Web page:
I’m glad someone else caught CNN’s new celeb “anchor du jour” Erin Burnett offering a “condescending and reductionist” analysis yesterday while covering the Occupy Wall Street movement. Of course, it isn’t the first time this ex-Goldman Sachs/Citigroup employee used her TV perch to serve as a mouthpiece and apologist for Wall St. abuses, but at least people are noticing.
Speaking of Occupy Wall Street, which is marching today along with at least 15 major unions not too far from ThePopTort’s offices in Lower Manhattan, a group of them have now filed suit against New York City and the NYPD for tactics used in arresting 700 peaceful protesters on the Brooklyn Bridge last weekend.
A lot of people have been taking note of how the NYPD has been handling this protest, which is mostly taking place in an area that has been a virtual police state since 9/11 - just between the World Trade Center and the New York Stock Exchange. We know. We used to work a couple blocks away. (Just forget trying to cross a street without navigating block-long barricade.) While the NYPD has been getting lots of media attention for their anti-terrorism work, they’re also getting tons of attention for their abuses. And it’s not just the Occupy Wall Street protestors or the city’s Muslim community that has grounds to complain.
As we wrote in June,
[New York City] paid out $135 million to settle claims made against the NYPD last year - a soaring 71% jump in settlements against the department from a decade ago.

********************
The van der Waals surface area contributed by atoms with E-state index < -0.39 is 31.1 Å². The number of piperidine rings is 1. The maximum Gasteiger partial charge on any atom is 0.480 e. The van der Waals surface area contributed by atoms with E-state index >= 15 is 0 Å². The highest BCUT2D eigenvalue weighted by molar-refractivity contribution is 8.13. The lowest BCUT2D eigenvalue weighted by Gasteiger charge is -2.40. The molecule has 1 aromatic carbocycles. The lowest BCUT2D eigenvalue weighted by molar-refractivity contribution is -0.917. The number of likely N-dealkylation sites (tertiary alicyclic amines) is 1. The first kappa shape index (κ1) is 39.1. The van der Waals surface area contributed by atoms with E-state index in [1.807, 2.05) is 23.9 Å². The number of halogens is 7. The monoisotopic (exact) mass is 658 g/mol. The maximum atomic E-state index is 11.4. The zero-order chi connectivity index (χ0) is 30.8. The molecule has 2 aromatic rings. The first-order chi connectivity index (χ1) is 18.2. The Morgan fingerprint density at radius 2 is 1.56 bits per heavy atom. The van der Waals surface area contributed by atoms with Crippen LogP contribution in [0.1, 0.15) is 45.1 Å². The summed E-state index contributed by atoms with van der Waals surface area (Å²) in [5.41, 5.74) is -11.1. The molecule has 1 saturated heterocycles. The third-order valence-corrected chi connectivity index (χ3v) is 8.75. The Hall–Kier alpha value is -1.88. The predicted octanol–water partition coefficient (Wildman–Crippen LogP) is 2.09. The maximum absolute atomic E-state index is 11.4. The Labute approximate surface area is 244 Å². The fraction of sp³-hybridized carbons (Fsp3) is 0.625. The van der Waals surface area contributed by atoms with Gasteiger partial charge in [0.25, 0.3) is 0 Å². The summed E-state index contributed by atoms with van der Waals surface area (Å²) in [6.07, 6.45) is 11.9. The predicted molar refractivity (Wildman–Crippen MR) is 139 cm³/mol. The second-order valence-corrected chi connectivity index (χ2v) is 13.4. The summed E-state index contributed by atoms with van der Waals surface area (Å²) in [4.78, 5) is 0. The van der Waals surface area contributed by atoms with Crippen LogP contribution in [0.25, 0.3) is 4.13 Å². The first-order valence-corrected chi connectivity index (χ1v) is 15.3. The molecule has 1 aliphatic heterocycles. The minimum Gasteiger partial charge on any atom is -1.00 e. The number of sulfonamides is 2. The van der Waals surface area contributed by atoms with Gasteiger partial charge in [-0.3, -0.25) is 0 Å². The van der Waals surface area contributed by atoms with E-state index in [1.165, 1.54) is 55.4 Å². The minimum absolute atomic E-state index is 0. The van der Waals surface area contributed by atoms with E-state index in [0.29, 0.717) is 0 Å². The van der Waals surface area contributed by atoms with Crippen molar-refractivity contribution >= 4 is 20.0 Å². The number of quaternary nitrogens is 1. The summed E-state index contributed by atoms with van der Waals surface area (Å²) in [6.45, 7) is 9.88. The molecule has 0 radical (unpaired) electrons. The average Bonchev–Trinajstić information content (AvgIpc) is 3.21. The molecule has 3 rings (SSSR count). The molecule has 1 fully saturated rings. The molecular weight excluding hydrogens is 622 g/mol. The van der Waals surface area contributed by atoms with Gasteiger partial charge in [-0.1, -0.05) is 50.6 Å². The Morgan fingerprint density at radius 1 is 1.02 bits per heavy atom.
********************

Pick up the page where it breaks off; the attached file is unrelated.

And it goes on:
The surge - part of a half-billion dollars paid out by the city - included $56.4 million for alleged police misconduct, including excessive force and false arrest, an analysis by City Comptroller John Liu found.
Advocates said the number marks a disturbing trend: in 2003, Mayor Bloomberg’s first fiscal year in office, the city paid out $68 million in NYPD tort claims.
“This number and the increase over past decade cry out for close monitoring of the police,” said Donna Lieberman, head of the New York Civil Liberties Union.
“The NYPD’s hyper-aggressive tactics create a situation that is ripe for litigation,” she said.
And as we also noted, the solutions to this “pay out” problem lie not with taking away people’s rights but with reducing the misconduct that leads to claims in the first place. Lets hope it doesn’t escalate now.